Actor best known as the voice of Scott on Thunderbirds

Born: May 28, 1929;

Died: March 29, 2019

SHANE Rimmer, who has died aged 89, was a Canadian actor who lived in England for six decades, gathering an impressive array of small roles in films and television shows, which lent his CV the appearance of a tour round late 20th century film history. Yet the irony is his most famous part was one in which his face wasn’t seen - he was the voice of Scott Tracy, leader of the team in Gerry and Sylvia Anderson’s hugely successful puppet animation series Thunderbirds, which he worked on between 1965 and 1968.

Rimmer’s record of film work, which covered more than 50 years between the end of the 1950s and the beginning of the 2010s, gave him an impressive repertoire in both genre fiction and serious drama. He appeared in Stanley Kubrick’s Dr Strangelove (1964) as ‘Ace’ Owens, co-pilot of the B-52 which drops a nuclear bomb; Norman Jewison’s merciless sci-fi sports film Rollerball (1975); Warren Beatty’s historical drama Reds (1981); Richard Attenborough’s Oscar-winning Ghandi (1982); Tony Scott’s erotic vampire thriller The Hunger (1983); and Out of Africa (1985), another Oscar-winner.

Although his roles in his elder years were not quite as prestigious, he continued to work and often popped up in notable fare, for example as an estate agent in Tony Scott’s vehicle for Robert Redford and Brad Pitt Spy Game (2001), and a board member in Tim Burton’s gothic comedy-horror Dark Shadows (2012). His bit part in Batman Begins (2005) added another iconic series to an impressive genre repertoire which involved small parts in four James Bond films between 1967 and 1977, and the first three films in the Christopher Reeve-starring Superman series (1978 to 1983).

He had a line in Star Wars (1977; as the technician who asks Luke Skywalker if he wants to scrap R2-D2), made a 1966 appearance in the Wild West-set Doctor Who story The Gunfighters, and played two separate characters in Coronation Street. The first time round, in 1970, his character died at the end of a hostage siege.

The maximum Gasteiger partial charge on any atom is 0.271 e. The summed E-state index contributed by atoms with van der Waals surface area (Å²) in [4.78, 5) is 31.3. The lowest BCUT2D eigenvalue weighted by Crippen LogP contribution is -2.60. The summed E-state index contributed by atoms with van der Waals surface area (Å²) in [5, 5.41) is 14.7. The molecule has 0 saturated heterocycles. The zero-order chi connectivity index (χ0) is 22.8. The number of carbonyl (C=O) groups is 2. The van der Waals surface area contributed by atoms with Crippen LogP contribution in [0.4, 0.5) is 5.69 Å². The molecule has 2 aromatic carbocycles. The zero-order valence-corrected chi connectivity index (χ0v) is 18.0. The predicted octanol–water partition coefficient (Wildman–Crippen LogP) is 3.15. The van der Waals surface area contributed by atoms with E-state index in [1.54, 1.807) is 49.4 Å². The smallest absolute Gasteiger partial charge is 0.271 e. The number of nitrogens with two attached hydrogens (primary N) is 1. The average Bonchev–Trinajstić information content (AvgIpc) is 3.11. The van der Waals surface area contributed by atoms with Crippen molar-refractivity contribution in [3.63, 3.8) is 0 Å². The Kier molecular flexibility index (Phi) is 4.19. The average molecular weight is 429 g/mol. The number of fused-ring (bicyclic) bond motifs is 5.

The parts were small but they added up to an expansive career, and they were further bolstered by a long-lasting association with the Andersons throughout the 1960s and ‘70s, creating voices and scripts – and occasionally appearing onscreen – in the puppet-based series Captain Scarlet and the Mysterons, Joe 90 and The Secret Service, and the live action UFO, The Protectors and Space:1999.

Born in Toronto, Canada, in 1929, Shane Rimmer started out as a DJ and singer on Canadian radio, hosting his own CBC television show Come Fly with Me and touring to England and New York as part of a vocal trio called The Three Deuces. He first visited the UK in 1959, to appear at the invite of director Dick Lester in an ITV special named After Hours with Cleo Lane, and moved here permanently upon meeting his wife Sheila, whom he married in September 1963. Originally a dancer, Sheila became his agent as well, and secured his later acting work.

Although he continued to record and release crooning, Sinatra-style ballads in the 1960s, acting became Rimmer’s main income, with the added attraction of his deep, North American accent drawing British casting directors to him (even though the look of Scott Tracy’s rugged puppet was based upon that of a Scot, Sean Connery).

Shane Rimmer, who died at Barnet Hospital, is survived by his wife and the couple’s three sons, as well as a unique and distinctive career which has seen him remembered since his passing by one Tweeter as “the godfather of ‘I know that guy’ casting”.